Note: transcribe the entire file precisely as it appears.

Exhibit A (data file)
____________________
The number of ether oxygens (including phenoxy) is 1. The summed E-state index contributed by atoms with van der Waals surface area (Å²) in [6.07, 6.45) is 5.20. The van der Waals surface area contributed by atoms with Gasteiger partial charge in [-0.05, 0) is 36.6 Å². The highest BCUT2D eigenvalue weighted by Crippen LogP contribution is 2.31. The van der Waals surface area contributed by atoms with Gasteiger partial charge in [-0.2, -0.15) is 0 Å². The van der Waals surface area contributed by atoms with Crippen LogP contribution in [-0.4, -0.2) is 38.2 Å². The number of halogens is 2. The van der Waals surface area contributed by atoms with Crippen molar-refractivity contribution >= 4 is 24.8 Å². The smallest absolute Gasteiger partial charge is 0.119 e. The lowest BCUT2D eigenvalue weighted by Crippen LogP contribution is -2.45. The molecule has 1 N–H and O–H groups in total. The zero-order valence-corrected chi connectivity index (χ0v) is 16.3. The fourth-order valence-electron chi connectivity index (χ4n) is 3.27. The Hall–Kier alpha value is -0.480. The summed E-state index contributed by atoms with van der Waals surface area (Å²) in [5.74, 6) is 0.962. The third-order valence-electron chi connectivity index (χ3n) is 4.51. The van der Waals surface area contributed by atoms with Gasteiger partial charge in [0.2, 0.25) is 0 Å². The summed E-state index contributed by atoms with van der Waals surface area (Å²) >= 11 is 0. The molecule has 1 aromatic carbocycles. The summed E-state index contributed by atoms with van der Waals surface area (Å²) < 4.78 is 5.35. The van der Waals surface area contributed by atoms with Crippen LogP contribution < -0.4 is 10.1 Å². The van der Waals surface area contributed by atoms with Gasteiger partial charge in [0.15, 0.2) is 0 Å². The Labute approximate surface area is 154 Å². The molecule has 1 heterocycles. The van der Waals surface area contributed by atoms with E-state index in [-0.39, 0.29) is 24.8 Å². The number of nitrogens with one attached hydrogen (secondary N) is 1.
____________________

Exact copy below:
The number of ether oxygens (including phenoxy) is 1. The summed E-state index contributed by atoms with van der Waals surface area (Å²) in [6.07, 6.45) is 5.20. The van der Waals surface area contributed by atoms with Gasteiger partial charge in [-0.05, 0) is 36.6 Å². The highest BCUT2D eigenvalue weighted by Crippen LogP contribution is 2.31. The van der Waals surface area contributed by atoms with Gasteiger partial charge in [-0.2, -0.15) is 0 Å². The van der Waals surface area contributed by atoms with Crippen LogP contribution in [-0.4, -0.2) is 38.2 Å². The number of halogens is 2. The van der Waals surface area contributed by atoms with Crippen molar-refractivity contribution >= 4 is 24.8 Å². The smallest absolute Gasteiger partial charge is 0.119 e. The lowest BCUT2D eigenvalue weighted by Crippen LogP contribution is -2.45. The molecule has 1 N–H and O–H groups in total. The zero-order valence-corrected chi connectivity index (χ0v) is 16.3. The fourth-order valence-electron chi connectivity index (χ4n) is 3.27. The Hall–Kier alpha value is -0.480. The summed E-state index contributed by atoms with van der Waals surface area (Å²) in [5.74, 6) is 0.962. The third-order valence-electron chi connectivity index (χ3n) is 4.51. The van der Waals surface area contributed by atoms with Gasteiger partial charge in [0.2, 0.25) is 0 Å². The summed E-state index contributed by atoms with van der Waals surface area (Å²) >= 11 is 0. The molecule has 1 aromatic carbocycles. The summed E-state index contributed by atoms with van der Waals surface area (Å²) < 4.78 is 5.35. The van der Waals surface area contributed by atoms with Crippen LogP contribution < -0.4 is 10.1 Å². The van der Waals surface area contributed by atoms with Gasteiger partial charge in [0.15, 0.2) is 0 Å². The Labute approximate surface area is 154 Å². The molecule has 1 heterocycles. The van der Waals surface area contributed by atoms with E-state index in [-0.39, 0.29) is 24.8 Å². The number of nitrogens with one attached hydrogen (secondary N) is 1.